7

I’ve been looking at early (e.g. 1827) published editions of Goethes Wandrers Nachtlied II (also known as Ein Gleiches), and I don’t understand the significance of the apostrophe after Ruh in line 2:

Ueber allen Gipfeln
Ist Ruh’,
In allen Wipfeln
Spürest du
Kaum einen Hauch;
Die Vögelein schweigen im Walde.
Warte nur, balde
Ruhest du auch.

There are a few differences between these early editions and most of the current ones I’ve seen, but except for Ruh’ (which I’ve usually seen as Ruh, sans apostrophe, in modern editions), these make sense to me as minor spelling/orthography changes (e.g. Ueber vs. Über, Wandrers vs. Wanderers).

I don’t understand what the meaning of the apostrophe is in the earlier version. Does it signify an omitted word-ending, e.g. affecting case? The modern apostrophe-less Ruh seems to make perfect (and very uncomplicated) grammatical sense, so I don’t understand why some versions print Ruh’ with an apostrophe.

5

When you omit a letter (very often an e at the end of an word), you mark this with an apostrophe:

Ruh’ = Ruhe (calm/peace)
Wo ich geh’ und steh’ = Wo ich gehe und stehe.

But very often this apostrophe is taken as optional, so it is omitted too. But when being strict this is not correct:

Ruh = Ruh’ = Ruhe
Wo ich geh und steh = Wo ich geh’ und steh’ = Wo ich gehe und stehe.

  • 4
    Actually, when taken strictly, the apostrophe is wrong according to the 2006 spelling rules. It is only allowed when a shortened form is schwer lesbar oder missverständlich (§ 96 (2)) or undurchsichtig (§ 97), which is hardly the case here. – chirlu May 31 '15 at 20:59
  • 1
    I think this makes sense. (Certainly it made me suddenly realize, after having been thinking about this for some time, that there is usually an -e on Ruh(e).) Is the reason for omitting the final -e essentially just poetic (e.g. for meter's sake)? Or would this ever happen in prose? – LiberalArtist May 31 '15 at 21:06
  • It's purely for meter's sake. Sometimes, an -e is also added (Im Hause muss beginnen // was leuchten soll im Vaterland), and that is also sometimes done to add extra gravitas to rhetoric (In diesem unserem Lande). None of these devices enjoy a high reputation in contemporary poetry anymore. – microtherion May 31 '15 at 22:34
  • 3
    @microtherion: The dative -e was considered obligatory until not so long ago. Certainly Goethe and his contemporaries would have felt that im Haus was missing an -e. See german.stackexchange.com/questions/7906 and german.stackexchange.com/questions/4579 – chirlu Jun 1 '15 at 3:11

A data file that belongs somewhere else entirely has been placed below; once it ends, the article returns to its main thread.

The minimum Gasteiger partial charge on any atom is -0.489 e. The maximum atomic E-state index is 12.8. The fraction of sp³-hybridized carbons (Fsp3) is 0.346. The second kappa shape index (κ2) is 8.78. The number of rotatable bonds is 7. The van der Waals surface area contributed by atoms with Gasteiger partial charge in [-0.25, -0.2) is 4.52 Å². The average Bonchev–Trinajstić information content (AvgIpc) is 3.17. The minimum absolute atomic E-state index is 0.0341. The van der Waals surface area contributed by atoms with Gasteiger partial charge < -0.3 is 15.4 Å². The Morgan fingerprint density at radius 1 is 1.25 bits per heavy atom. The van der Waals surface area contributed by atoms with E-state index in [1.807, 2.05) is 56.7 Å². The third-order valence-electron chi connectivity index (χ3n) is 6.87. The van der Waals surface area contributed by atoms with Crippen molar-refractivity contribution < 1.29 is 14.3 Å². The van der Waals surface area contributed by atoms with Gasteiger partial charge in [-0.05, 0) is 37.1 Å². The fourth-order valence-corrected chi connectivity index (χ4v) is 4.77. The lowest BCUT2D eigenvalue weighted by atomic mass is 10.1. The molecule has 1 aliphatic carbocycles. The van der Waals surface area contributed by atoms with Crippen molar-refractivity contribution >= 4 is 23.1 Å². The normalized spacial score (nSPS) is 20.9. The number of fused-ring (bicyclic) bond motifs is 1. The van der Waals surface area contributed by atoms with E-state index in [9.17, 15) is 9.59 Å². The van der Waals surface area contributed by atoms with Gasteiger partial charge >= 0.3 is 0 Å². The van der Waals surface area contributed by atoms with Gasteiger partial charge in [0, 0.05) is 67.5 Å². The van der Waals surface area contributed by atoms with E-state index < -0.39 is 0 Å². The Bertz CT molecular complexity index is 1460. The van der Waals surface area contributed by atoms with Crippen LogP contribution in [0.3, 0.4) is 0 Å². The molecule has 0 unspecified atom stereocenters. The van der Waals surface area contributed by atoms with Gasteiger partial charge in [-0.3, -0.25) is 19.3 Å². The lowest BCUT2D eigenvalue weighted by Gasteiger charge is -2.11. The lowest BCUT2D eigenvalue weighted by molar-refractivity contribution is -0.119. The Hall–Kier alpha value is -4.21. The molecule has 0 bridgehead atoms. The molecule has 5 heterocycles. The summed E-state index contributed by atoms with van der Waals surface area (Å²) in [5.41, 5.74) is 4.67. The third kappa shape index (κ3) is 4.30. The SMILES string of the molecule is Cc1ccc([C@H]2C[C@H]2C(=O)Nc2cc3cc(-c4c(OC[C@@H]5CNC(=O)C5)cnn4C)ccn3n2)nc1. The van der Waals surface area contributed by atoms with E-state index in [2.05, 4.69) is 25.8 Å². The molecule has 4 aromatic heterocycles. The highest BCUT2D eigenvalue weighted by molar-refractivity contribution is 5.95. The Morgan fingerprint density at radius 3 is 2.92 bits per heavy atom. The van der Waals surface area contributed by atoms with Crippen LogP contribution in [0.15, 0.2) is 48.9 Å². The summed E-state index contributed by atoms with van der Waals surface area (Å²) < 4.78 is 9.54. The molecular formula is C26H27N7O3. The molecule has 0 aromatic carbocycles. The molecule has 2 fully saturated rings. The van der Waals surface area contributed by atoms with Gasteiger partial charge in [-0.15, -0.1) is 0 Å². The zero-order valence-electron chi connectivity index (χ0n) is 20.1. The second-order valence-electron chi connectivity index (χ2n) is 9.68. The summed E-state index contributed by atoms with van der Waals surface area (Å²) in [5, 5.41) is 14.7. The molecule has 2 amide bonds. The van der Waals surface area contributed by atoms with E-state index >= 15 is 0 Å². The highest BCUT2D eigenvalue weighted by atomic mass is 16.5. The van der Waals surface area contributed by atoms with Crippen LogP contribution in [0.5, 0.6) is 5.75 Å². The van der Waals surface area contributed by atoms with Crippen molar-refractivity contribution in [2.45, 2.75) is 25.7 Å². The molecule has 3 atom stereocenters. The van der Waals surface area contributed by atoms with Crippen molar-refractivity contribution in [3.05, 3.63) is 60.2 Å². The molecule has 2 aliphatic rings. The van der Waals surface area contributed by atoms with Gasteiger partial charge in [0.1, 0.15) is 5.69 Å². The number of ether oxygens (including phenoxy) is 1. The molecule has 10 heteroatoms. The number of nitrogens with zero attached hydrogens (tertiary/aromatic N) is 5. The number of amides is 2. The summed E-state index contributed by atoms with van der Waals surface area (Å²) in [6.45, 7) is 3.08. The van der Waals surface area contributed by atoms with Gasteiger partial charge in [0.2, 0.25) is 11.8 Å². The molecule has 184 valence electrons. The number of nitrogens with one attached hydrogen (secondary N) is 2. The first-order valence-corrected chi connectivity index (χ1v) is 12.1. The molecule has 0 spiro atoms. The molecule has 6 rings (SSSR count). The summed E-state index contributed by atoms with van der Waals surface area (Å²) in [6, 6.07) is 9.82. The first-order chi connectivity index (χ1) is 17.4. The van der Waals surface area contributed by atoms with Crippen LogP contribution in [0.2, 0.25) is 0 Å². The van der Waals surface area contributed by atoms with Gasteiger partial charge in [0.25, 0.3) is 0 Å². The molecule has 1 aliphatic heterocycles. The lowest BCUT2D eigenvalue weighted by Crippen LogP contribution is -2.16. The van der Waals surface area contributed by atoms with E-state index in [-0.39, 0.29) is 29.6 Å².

1

Hubert’s answer nicely explains the pre-reformed orthographic situation. Anything pre-1996 is likely to follow one of the two former standards (or no standard at all) and would therefore prefer to use an apostrophe here to replace the missing e.

Following the reform, a large number of formerly required apostrophes were either disallowed completely or made optional. Compare the official rules (translated by me):

§ 96: An apostrophe is written in three types of cases:

These include:

(1) Proper nouns whose nominative end in an s-sound (-s, -ss, -ß, -z, -tz, -x, -ce) are given an apostrophe in the genitive case if they do not have an article, a possessive pronoun or similar with them.

  • Aristoteles’ Schriften

E1: But: Die Schriften des Aristoteles

E2: The apostrophe is also used if the -s, -z, -x of the nominative is silent: Cannes’ Filmfestspiele.

(2) Words with omissions that would be hard to read or misunderstandable without the apostrophe:

  • Das Wasser rauscht’, das Wasser schwoll

(3) Words with inside parts omitted as in:

  • *D’dorf (= Düsseldorf), Ku’damm (= Kurfürstendamm).

§97: One may write an apostrophe if words of spoken language with omissions are not clear in written language.

  • Der Käpt’n mit’m Fahrrad; Bitte nehmen S’ Platz!

E: To be distinguished from the apostriophe as omission marker is the occasional use of this punctuation mark to clarify the basic form of a proper noun before the genitive’s ending -s or the adjectiv suffix -sch

  • Carlo’s Taverne, Einstein’sche Relativitätstheorie.

Omitting the final e in Ruhe does not qualify for any of these cases. The Duden rules go into slightly more detail, by also saying which cases can be considered ‘easy to read’:

  1. An unstressed -e- (translator’s note: shwa) in the inside of a word is dropped:

    • Ich wechsle
    • trockner Boden
  2. Final -e of certain verb forms are dropped:

    • Das hör ich gern.
    • Ich lass das nicht zu.
    • Leg den Mantel ab.
  3. It is a shortened form of the noun or adjective (translator’s note: or adverb) that is in common use:

    • öd (next to *öde)
    • Bursch (next to Bursche)
    • trüb (next to trübe)
    • heut (next to heute)
  4. Phrases which make use of an uninflected adjective or pronoun:

    • um gut Wetter bitten
    • ruhig Blut bewahren
    • Wir wollen sein ein einzig Volk von Brüdern …

I boldfaced the case 3 which is relevant here: Everybody would understand that Ruh is missing an e at the end, so the apostrophe is not required by today’s orthography.

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